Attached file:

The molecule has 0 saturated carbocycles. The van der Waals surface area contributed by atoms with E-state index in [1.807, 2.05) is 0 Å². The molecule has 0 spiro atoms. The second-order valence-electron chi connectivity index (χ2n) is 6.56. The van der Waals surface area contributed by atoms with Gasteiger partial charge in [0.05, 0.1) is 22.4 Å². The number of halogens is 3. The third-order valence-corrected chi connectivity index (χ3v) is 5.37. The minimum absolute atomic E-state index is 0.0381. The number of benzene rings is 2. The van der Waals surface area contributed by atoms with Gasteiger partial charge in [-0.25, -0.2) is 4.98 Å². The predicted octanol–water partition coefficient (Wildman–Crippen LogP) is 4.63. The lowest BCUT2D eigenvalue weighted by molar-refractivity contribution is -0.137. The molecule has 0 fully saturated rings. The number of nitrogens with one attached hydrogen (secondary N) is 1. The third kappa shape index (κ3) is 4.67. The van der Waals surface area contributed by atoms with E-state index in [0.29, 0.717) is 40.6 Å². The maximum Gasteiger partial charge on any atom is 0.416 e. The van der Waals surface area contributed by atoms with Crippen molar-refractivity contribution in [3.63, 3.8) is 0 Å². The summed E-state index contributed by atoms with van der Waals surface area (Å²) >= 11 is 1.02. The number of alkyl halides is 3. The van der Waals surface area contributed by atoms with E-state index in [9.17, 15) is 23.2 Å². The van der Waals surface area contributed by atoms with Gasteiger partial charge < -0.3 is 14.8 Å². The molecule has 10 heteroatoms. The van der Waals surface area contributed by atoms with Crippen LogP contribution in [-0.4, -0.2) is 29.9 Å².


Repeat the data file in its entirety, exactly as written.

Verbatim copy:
The molecule has 0 saturated carbocycles. The van der Waals surface area contributed by atoms with E-state index in [1.807, 2.05) is 0 Å². The molecule has 0 spiro atoms. The second-order valence-electron chi connectivity index (χ2n) is 6.56. The van der Waals surface area contributed by atoms with Gasteiger partial charge in [0.05, 0.1) is 22.4 Å². The number of halogens is 3. The third-order valence-corrected chi connectivity index (χ3v) is 5.37. The minimum absolute atomic E-state index is 0.0381. The number of benzene rings is 2. The van der Waals surface area contributed by atoms with Gasteiger partial charge in [-0.25, -0.2) is 4.98 Å². The predicted octanol–water partition coefficient (Wildman–Crippen LogP) is 4.63. The lowest BCUT2D eigenvalue weighted by molar-refractivity contribution is -0.137. The molecule has 0 fully saturated rings. The number of nitrogens with one attached hydrogen (secondary N) is 1. The third kappa shape index (κ3) is 4.67. The van der Waals surface area contributed by atoms with E-state index in [0.29, 0.717) is 40.6 Å². The maximum Gasteiger partial charge on any atom is 0.416 e. The van der Waals surface area contributed by atoms with Crippen molar-refractivity contribution in [3.63, 3.8) is 0 Å². The summed E-state index contributed by atoms with van der Waals surface area (Å²) >= 11 is 1.02. The number of alkyl halides is 3. The van der Waals surface area contributed by atoms with E-state index in [9.17, 15) is 23.2 Å². The van der Waals surface area contributed by atoms with Gasteiger partial charge < -0.3 is 14.8 Å². The molecule has 10 heteroatoms. The van der Waals surface area contributed by atoms with Crippen LogP contribution in [-0.4, -0.2) is 29.9 Å².